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review 2017-08-17 22:23
No One Cares About Crazy People by Ron Powers
No One Cares About Crazy People: The Chaos and Heartbreak of Mental Health in America - Ron Powers

This is a deeply emotional book about an important topic, and it seems to have found a large audience (judging by the number of holds at my local library if not the number of ratings on Goodreads). It’s a great idea, alternating between nonfiction chapters about the nature and history of mental illness and a memoir of the author’s family, including two sons with schizophrenia. And as a journalist, the author has an engaging writing style that kept me wanting to read on. It is marred, however, by odd choices in structure and focus. In the end, there is far less about mental illness in it than I expected, and the author’s major policy proposal involves disempowering the very people to whom he claims he wants to give a voice.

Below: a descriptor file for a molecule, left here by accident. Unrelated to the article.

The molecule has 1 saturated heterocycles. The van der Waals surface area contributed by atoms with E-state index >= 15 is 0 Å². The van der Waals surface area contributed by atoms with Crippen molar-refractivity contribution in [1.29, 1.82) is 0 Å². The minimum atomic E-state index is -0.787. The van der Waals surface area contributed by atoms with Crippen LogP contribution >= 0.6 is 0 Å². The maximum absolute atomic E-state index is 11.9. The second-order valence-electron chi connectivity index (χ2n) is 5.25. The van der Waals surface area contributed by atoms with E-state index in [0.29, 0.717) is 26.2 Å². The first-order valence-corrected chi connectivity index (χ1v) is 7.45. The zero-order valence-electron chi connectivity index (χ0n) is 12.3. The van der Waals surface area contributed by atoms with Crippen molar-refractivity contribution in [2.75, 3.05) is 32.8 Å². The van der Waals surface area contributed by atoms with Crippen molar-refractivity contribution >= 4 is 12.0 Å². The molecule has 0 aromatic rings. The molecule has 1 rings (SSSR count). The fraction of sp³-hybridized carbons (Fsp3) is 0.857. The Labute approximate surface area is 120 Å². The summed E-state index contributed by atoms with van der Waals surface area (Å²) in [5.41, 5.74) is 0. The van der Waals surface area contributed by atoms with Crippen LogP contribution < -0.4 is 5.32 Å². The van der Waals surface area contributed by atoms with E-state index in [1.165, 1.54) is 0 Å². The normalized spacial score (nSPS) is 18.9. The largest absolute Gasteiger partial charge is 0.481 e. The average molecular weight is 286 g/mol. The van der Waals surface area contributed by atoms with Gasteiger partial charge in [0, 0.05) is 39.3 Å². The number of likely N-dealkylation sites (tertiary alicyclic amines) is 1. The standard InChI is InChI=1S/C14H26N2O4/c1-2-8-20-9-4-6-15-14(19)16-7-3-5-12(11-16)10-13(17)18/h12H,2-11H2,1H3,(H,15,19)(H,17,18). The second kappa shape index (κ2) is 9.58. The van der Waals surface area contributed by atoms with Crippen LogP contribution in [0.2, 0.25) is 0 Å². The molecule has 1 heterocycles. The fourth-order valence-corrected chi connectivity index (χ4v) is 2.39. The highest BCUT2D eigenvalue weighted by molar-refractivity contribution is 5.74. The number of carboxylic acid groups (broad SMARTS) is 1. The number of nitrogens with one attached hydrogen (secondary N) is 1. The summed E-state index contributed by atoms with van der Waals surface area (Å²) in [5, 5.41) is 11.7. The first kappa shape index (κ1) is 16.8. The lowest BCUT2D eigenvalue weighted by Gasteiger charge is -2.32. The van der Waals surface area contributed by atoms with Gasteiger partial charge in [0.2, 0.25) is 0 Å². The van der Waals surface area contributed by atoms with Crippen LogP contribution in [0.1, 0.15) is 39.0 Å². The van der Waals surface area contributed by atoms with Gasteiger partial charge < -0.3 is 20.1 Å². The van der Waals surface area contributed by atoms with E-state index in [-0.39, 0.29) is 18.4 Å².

The larger part of this book is the nonfiction, much of which is history. The author writes a bit about the spiritual roles often held in traditional societies by people who would today be defined as mentally ill, before discussing the history of asylums (they seem to have started out somewhere between prisons and zoos, to be later reformed in the era of Dorothea Dix and then deteriorate again). And other low points: eugenics (Hitler was all about wiping out mental illness through murder, but the U.S. pioneered forced sterilizations), lobotomies (shudder), and deinstitutionalization (the U.S. closed most of its asylums in the 1960s, resulting in many of the mentally ill winding up on the streets or incarcerated). For no reason I could discern, the chapter about the aftermath of WWII comes after the deinstitutionalization chapter, but it’s otherwise roughly chronological.